Early European explorers and settlers to Virginia found that the Indigenous population had a successful watercraft of their own: the dugout canoe. Canoes were laboriously crafted from a single log. A fire was allowed to slowly burn into the wood and the accrued char was scraped away using a stone or oyster shell. The resulting vessel was durable, stable, and capable of carrying between 10 and 20 people.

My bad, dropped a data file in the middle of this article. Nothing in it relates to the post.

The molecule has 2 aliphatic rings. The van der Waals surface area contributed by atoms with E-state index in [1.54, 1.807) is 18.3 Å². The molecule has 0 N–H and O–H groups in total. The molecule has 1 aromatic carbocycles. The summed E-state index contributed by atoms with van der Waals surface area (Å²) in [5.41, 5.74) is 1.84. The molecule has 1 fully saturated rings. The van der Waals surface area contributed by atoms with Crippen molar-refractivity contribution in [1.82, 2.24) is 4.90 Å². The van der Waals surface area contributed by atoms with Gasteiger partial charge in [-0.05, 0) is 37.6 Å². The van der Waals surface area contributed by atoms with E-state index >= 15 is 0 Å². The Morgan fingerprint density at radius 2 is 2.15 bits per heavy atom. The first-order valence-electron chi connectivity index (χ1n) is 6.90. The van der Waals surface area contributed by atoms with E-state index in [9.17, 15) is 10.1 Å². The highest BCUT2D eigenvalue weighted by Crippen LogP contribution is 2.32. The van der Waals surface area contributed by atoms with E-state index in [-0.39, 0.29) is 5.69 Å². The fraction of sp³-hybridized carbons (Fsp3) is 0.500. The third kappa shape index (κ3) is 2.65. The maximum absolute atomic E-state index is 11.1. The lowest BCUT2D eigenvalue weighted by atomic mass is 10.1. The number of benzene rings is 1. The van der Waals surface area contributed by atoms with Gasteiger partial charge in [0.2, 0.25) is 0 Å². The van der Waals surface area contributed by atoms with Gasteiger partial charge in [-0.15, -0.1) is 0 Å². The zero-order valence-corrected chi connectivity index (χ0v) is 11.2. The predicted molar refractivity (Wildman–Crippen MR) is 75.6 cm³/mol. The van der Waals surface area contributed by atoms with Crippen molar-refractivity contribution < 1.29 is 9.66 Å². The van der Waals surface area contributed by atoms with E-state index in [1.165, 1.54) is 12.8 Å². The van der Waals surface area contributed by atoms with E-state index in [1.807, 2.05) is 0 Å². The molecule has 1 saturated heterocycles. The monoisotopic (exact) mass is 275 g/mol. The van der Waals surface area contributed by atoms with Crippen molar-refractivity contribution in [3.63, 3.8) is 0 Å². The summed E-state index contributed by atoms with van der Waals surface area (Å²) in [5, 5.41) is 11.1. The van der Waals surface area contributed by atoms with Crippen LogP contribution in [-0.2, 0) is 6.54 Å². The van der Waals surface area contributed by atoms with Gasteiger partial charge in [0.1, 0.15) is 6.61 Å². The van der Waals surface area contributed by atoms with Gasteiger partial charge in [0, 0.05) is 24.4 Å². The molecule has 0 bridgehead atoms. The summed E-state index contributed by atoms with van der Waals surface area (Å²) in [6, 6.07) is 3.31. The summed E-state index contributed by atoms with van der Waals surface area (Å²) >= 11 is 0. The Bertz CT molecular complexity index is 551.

The Mariners’ Museum and Park holds a single colonial-era canoe. And it’s pretty interesting. The artifact was discovered by fishermen in Powhatan Creek (James City County) in 1963 and housed at Jamestown Festival Park until it was gifted to the Museum in 1969. Composed of three major fragments, the canoe would have originally been over 26 feet in length with a width of around 25 inches. The wood is pine and an approximate count of the annual growth rings would have put the source tree at more than 200 years old.